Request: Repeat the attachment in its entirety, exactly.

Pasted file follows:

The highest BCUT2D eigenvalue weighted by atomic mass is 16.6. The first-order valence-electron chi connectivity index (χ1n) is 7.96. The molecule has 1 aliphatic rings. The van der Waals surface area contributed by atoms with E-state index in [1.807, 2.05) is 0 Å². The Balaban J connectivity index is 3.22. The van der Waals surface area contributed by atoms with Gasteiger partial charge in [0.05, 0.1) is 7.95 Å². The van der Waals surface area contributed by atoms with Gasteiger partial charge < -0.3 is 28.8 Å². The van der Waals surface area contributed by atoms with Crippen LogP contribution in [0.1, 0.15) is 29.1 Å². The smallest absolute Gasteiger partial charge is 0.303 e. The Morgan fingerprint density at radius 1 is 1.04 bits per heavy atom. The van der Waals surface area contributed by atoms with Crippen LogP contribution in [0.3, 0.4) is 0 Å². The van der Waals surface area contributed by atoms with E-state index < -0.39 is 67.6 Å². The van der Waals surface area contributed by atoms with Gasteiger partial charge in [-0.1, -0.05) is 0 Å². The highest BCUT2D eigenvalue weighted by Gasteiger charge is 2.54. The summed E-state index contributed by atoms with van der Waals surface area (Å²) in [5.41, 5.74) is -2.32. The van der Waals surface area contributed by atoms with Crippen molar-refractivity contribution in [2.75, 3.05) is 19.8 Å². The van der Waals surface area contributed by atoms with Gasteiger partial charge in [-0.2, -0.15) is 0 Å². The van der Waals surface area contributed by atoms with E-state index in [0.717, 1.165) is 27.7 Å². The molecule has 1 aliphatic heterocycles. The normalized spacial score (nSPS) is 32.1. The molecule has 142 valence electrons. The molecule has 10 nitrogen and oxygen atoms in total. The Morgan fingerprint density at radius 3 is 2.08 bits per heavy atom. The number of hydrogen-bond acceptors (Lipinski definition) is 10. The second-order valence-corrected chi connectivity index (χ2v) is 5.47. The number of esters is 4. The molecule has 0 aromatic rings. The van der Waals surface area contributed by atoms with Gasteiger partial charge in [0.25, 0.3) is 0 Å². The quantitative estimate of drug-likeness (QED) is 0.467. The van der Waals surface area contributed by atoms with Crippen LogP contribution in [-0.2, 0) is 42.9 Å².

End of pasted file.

The highest BCUT2D eigenvalue weighted by atomic mass is 16.6. The first-order valence-electron chi connectivity index (χ1n) is 7.96. The molecule has 1 aliphatic rings. The van der Waals surface area contributed by atoms with E-state index in [1.807, 2.05) is 0 Å². The Balaban J connectivity index is 3.22. The van der Waals surface area contributed by atoms with Gasteiger partial charge in [0.05, 0.1) is 7.95 Å². The van der Waals surface area contributed by atoms with Gasteiger partial charge < -0.3 is 28.8 Å². The van der Waals surface area contributed by atoms with Crippen LogP contribution in [0.1, 0.15) is 29.1 Å². The smallest absolute Gasteiger partial charge is 0.303 e. The Morgan fingerprint density at radius 1 is 1.04 bits per heavy atom. The van der Waals surface area contributed by atoms with Crippen LogP contribution in [0.3, 0.4) is 0 Å². The van der Waals surface area contributed by atoms with E-state index < -0.39 is 67.6 Å². The van der Waals surface area contributed by atoms with Gasteiger partial charge in [-0.1, -0.05) is 0 Å². The highest BCUT2D eigenvalue weighted by Gasteiger charge is 2.54. The summed E-state index contributed by atoms with van der Waals surface area (Å²) in [5.41, 5.74) is -2.32. The van der Waals surface area contributed by atoms with Crippen molar-refractivity contribution in [2.75, 3.05) is 19.8 Å². The van der Waals surface area contributed by atoms with Gasteiger partial charge in [-0.2, -0.15) is 0 Å². The van der Waals surface area contributed by atoms with E-state index in [0.717, 1.165) is 27.7 Å². The molecule has 1 aliphatic heterocycles. The normalized spacial score (nSPS) is 32.1. The molecule has 142 valence electrons. The molecule has 10 nitrogen and oxygen atoms in total. The Morgan fingerprint density at radius 3 is 2.08 bits per heavy atom. The number of hydrogen-bond acceptors (Lipinski definition) is 10. The second-order valence-corrected chi connectivity index (χ2v) is 5.47. The number of esters is 4. The molecule has 0 aromatic rings. The van der Waals surface area contributed by atoms with Gasteiger partial charge in [0.25, 0.3) is 0 Å². The quantitative estimate of drug-likeness (QED) is 0.467. The van der Waals surface area contributed by atoms with Crippen LogP contribution in [-0.2, 0) is 42.9 Å².